Every trader should have a risk management plan in place before they start trading. Setting a profit target is a simple risk management tool that every trader should incorporate. There are several ways to implement profit targets into your daily trading. Depending on your goals and trading plan, not all profit targets will be the right one. Here we look at several ways to set profit targets so you can figure out which one is right for you.
Profit targets are a risk management method that many traders use. While setting profit targets can be a more conservative risk management method, many traders enjoy using profit targets because they are easy to implement, and they help a trader to remain disciplined in their trading. There are several ways to set profit targets and incorporate them into your daily trading.
Possibly the simplest way to set profit targets is to set a dollar amount. A trader would set a profit target as a dollar amount and incorporate this amount into their trading strategy. Let's say we are trading the E-mini S&P 500, and we decide to set a $150 profit target for ourselves. Since one point is worth $50, we would get out of the market once we had had three winning trades in a row, or once our trading profits (with losses and wins taken into consideration) had reached $150. This profit target helps us get out of the market with a conservative profit, and makes sure we do not expose ourselves to unnecessary risk or potentially giving back profits.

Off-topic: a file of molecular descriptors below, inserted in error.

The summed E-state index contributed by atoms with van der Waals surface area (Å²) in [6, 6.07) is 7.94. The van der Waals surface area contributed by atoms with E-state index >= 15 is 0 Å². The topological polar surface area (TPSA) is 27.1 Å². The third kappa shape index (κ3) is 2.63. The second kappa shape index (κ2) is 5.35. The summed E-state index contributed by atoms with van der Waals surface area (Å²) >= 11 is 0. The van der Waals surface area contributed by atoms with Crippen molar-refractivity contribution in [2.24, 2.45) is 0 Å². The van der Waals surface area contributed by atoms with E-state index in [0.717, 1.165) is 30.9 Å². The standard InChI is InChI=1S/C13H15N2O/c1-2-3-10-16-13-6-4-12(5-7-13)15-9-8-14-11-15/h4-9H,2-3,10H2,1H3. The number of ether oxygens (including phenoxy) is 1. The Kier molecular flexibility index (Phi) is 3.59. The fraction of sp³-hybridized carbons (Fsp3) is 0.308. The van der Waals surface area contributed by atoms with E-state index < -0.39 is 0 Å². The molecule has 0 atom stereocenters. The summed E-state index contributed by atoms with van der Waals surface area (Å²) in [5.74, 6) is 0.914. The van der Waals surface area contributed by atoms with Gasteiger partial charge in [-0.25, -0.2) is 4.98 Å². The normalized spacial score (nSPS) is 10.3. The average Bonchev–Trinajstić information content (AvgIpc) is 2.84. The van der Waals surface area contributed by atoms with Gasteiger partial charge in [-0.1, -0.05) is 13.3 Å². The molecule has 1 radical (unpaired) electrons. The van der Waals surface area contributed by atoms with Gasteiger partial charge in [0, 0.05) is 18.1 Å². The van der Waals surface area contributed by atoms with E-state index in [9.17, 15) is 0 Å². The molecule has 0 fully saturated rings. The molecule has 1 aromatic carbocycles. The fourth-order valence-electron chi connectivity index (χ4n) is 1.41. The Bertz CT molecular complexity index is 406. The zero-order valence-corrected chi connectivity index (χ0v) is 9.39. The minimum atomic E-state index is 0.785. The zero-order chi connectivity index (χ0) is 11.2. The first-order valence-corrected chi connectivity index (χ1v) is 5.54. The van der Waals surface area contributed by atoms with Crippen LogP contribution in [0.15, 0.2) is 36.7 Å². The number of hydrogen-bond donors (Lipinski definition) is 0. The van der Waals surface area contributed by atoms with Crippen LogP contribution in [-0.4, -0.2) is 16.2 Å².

Traders can also set profit targets by using a percentage price. Setting a percent price, however, also means that you would need to set a stop loss. If you are unfamiliar with stop losses, this method might not be the best for you. A swing trader who sets a percentage price might set their stop loss at 2% and their profit target at 3% of price. This means that the trader would exit the market if their loss was reached and exit the market if their profit target was reached. Setting profit targets this way is beneficial because it helps the trader to know when to close a position so that it does not go against them if they hang onto it for too long.
Profit targets can also be set based on support and resistance in a market. If you were to see the market moving up and you expected to encounter resistance in a certain area, you could set your profit target just below the resistance. This method would allow you to take profits out of the market as the market moved up to resistance.
A trader could also implement a trailing stop to set their profit target. This method has become very popular with many traders. A trailing stop adjusts based on moves in the market. A trader adjusts the stop loss with the trailing market in order to allow a stop to move higher when the market is moving up, and lower when the market is moving down. This approach allows a trader to lock in profits once that trailing stop is hit.
Profit targets are a great way to manage your risk in trading. Many traders feel that if they set a profit target they will be missing out on potential profits or opportunities. In some cases, perhaps this could be the result of setting a profit target. However, more often than not a profit target will save a trader from staying in a market too long and losing profits they had already accumulated. I highly recommend profit targets to any trader who is serious about making money with trading.
Markus Heitkoetter is the author of the internation bestseller "The Complete Guide To Day trading (www.rockwelltrading.com) and a professional day trading coach. For more free information on day trading visit his website www.rockwelltrading.com.